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PUBLIC CHARACTERS OF 1801, 1802. (E. Review, 1802.)

Public Characters of 1801–1802. Richard Phillips, St. Paul's. 1 vol. 8vo.

THE design of this book appeared to us so extremely reprehensible, and so capable, even in the hands of a blockhead, of giving pain to families and individuals, that we considered it as a fair object of literary police, and had prepared for it a very severe chastisement. Upon the perusal of the book, however, we were entirely disarmed. It appears to have been written by some very innocent scribbler, who feels himself under the necessity of dining, and who preserves, throughout the whole of the work, that degree of good humour, which the terror of indictment by our Lord the King is so well calculated to inspire. It is of some importance, too, that grown-up country gentlemen should be habituated to read printed books; and such may read a story book about their living friends, who would read nothing else.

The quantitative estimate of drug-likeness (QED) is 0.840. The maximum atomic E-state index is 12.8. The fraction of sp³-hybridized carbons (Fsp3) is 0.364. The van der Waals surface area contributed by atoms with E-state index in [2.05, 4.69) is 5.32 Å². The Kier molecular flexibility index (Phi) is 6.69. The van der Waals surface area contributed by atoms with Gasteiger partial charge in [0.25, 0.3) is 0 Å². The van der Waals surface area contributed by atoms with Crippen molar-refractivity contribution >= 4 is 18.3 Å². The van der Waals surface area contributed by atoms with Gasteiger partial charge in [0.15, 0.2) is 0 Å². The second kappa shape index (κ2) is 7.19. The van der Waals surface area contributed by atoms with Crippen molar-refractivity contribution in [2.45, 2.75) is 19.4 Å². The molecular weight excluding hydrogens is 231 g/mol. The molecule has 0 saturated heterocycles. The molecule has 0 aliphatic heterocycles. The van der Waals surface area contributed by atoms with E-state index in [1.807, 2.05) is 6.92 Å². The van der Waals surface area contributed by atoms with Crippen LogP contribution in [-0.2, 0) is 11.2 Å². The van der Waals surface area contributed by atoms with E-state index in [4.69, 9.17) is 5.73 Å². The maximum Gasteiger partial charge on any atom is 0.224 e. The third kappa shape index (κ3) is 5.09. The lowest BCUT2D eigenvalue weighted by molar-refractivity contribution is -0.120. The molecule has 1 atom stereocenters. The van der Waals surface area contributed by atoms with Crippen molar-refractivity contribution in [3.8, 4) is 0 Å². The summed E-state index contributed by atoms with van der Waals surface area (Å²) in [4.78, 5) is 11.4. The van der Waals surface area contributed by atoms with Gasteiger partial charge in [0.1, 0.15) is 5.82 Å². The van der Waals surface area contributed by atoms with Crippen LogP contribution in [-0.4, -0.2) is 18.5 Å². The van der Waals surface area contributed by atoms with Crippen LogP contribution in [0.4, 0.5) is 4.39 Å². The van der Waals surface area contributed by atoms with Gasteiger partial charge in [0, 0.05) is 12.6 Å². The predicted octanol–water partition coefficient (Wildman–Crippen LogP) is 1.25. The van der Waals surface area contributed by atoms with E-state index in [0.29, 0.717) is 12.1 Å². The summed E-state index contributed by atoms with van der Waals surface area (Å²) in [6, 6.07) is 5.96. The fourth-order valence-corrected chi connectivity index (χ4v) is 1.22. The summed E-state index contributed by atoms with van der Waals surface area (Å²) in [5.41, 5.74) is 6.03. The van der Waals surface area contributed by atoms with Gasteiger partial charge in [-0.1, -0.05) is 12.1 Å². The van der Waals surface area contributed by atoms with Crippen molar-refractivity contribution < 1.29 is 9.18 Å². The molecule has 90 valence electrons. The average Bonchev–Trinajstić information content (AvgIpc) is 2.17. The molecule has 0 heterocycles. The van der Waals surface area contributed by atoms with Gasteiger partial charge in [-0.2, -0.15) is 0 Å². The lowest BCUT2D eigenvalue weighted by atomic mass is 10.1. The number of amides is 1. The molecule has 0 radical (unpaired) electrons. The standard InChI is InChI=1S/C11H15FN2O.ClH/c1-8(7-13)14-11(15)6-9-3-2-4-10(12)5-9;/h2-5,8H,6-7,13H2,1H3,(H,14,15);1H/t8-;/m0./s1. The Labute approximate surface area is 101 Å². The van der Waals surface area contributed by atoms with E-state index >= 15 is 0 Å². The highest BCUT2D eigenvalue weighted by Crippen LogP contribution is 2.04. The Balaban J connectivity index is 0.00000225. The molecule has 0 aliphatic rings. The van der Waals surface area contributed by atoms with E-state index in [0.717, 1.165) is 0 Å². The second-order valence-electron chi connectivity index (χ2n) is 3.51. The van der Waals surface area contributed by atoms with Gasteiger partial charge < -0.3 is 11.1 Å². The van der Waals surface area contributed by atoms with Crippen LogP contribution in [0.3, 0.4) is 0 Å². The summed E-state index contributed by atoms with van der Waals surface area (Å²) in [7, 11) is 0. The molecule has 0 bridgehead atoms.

We suppose the booksellers have authors at two dif. ferent prices. Those who do write grammatically, and those who do not; and that they have not thought fit to put any of their best hands upon this work. Whether or not there may be any improvement on this point in the next volume, we request the biographer will at least give us some means of ascertaining when he is comical, and when serious. In the life of Dr. Rennel, we find this passage:–

“Dr. Rennel might well look forward to the highest dignities in the establishment; but, if our information be right, and we have no reason to question it, this is what he by no means either expects or courts. There is a primitive simplicity in this excellent man, which much resembles that of the first prelates of the Christian church, who were with great difficulty prevailed upon to undertake the episcopal office.”

ARCHDEACON NARES.* (E. Review, 1802.)

A Thanksgiving for Plenty, and Warning against Avarice. A Sermon. By the Reverend Robert Nares, Archdeacon of Stafford, and Canon Residentiary of Lichfield. London: Printed for the Author, and sold by Rivingtons, St. Paul's Churchyard.